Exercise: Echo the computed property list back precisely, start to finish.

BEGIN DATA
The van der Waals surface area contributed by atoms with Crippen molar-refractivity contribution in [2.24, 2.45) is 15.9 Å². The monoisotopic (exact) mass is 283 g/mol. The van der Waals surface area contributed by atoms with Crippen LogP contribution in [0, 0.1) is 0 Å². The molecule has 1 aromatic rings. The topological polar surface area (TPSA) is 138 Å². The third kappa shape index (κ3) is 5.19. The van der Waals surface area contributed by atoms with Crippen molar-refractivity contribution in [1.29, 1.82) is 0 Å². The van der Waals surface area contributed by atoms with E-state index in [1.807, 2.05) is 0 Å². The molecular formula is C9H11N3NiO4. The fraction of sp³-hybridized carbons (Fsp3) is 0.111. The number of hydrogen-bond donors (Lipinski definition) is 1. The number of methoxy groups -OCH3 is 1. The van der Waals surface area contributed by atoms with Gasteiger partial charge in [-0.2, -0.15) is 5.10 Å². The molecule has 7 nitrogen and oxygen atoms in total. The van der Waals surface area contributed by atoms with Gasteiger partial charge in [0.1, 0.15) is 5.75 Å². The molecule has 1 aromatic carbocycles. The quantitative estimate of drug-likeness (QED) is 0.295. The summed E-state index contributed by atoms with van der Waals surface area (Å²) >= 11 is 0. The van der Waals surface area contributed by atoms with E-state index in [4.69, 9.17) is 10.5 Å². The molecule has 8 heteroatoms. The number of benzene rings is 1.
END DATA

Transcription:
The van der Waals surface area contributed by atoms with Crippen molar-refractivity contribution in [2.24, 2.45) is 15.9 Å². The monoisotopic (exact) mass is 283 g/mol. The van der Waals surface area contributed by atoms with Crippen LogP contribution in [0, 0.1) is 0 Å². The molecule has 1 aromatic rings. The topological polar surface area (TPSA) is 138 Å². The third kappa shape index (κ3) is 5.19. The van der Waals surface area contributed by atoms with Crippen molar-refractivity contribution in [1.29, 1.82) is 0 Å². The van der Waals surface area contributed by atoms with E-state index in [1.807, 2.05) is 0 Å². The molecular formula is C9H11N3NiO4. The fraction of sp³-hybridized carbons (Fsp3) is 0.111. The number of hydrogen-bond donors (Lipinski definition) is 1. The number of methoxy groups -OCH3 is 1. The van der Waals surface area contributed by atoms with Gasteiger partial charge in [-0.2, -0.15) is 5.10 Å². The molecule has 7 nitrogen and oxygen atoms in total. The van der Waals surface area contributed by atoms with Gasteiger partial charge in [0.1, 0.15) is 5.75 Å². The molecule has 1 aromatic carbocycles. The quantitative estimate of drug-likeness (QED) is 0.295. The summed E-state index contributed by atoms with van der Waals surface area (Å²) >= 11 is 0. The van der Waals surface area contributed by atoms with E-state index in [4.69, 9.17) is 10.5 Å². The molecule has 8 heteroatoms. The number of benzene rings is 1.